As bottom feeders, they love sifting through the sand in search of any tasty bites their tankmates have missed–reducing the chance of you experiencing an ammonia spike due to rotting leftovers.
A group of them can really liven up your tank with their fun little personalities!
Pygmy Cories are too small to bother your Betta and have plates of bone-like material covering their bodies. So they won’t easily fall prey to a nippy fighter fish.
Keep at least 6 in a 10 gallon or up aquarium. The more floor space, the better.
Sticking to the bottom of your tank, they’re simply too large for your Betta to bother them. And even if your Betta attempts to nip, any attempted will be deflected by their tough skin.
This is important:
Because Bristlenose Plecos grow up to 4 inches, you won’t be able to keep them in a small tank. You’ll need at least 30 gallons or you might end up with water quality issues.
Kuhli loaches: There are a number of Loaches that might work with your Betta fish. Like Dwarf loaches and the rare Panda loach.
However, there is one clear loach winner: Kuhli loaches.
They make an excellent match because they spend a lot of their time hiding and looking for food in your tank’s substrate.
With no long fins, your Betta will have nothing to nip at. In fact, your Betta probably won’t even notice they’re there!
Here’s what you need:
A 15 gallon or up tank, with plenty of floor space and hiding spots. Get at least 6 of them: they love each other’s company and can often be seen piling up with as many as possible.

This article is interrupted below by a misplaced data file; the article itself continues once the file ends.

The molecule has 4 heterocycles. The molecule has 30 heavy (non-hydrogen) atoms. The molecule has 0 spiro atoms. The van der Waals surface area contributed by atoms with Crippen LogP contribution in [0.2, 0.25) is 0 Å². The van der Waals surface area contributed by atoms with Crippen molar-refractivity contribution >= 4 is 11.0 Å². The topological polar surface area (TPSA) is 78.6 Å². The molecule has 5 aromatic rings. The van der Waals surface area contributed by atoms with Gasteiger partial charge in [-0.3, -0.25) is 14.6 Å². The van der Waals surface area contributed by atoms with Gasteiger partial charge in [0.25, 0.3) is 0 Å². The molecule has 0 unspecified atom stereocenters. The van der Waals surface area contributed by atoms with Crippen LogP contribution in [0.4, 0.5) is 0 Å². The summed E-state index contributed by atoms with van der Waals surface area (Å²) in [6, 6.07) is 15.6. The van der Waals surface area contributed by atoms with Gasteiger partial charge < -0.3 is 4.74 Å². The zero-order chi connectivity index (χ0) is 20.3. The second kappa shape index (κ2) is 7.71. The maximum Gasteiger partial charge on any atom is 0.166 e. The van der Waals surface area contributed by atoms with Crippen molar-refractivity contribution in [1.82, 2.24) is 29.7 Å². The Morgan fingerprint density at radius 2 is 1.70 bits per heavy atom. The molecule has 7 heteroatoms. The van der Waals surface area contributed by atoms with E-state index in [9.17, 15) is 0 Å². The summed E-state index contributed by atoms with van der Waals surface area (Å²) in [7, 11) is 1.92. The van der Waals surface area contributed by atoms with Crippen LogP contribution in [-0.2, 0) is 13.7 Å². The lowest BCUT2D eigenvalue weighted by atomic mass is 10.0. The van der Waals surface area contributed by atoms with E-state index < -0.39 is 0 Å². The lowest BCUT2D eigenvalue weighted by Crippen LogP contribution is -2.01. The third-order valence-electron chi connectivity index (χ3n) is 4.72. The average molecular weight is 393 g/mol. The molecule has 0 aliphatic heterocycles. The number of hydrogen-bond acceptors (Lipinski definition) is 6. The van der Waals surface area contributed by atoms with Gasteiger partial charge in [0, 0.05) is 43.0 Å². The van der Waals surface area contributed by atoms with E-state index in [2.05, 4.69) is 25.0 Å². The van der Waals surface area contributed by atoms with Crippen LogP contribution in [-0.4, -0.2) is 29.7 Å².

Marimo Moss Balls: I’ll admit it: these fluffy green balls aren’t quite as lively as the animals on this list.
They’re also not made of moss, but a type of filamentous algae that sticks together and won’t spread all over your tank.
Here’s the best part, and why they’ve made it onto my list:
Not only are they decorative, but they’re also very useful, it’ll work to keep your ecosystem balanced by reducing nitrates and producing oxygen.
And if you’re not a green thumb–no worries.
They’re super easy to care for, almost indestructible, and it’ll create its own food through photosynthesis.
Pro Tip: They don’t like the temperature being too hot, so keep the temperature under 77 °F.
It’s a match made in heaven. Your Betta will love to lounge on it and play with it! Just check out this video of a Betta loving its moss ball:
How to Add a Betta to a Community Tank
If you’re currently keeping your Betta in a tank smaller than 10 gallons, you can’t add any more fish.
You’re Betta is going to need its own space within the community, and most schooling fish will need at least 10 gallons.
I recommend you use at least a 20-gallon tank.
In fact, don’t add any fish to your Betta tank.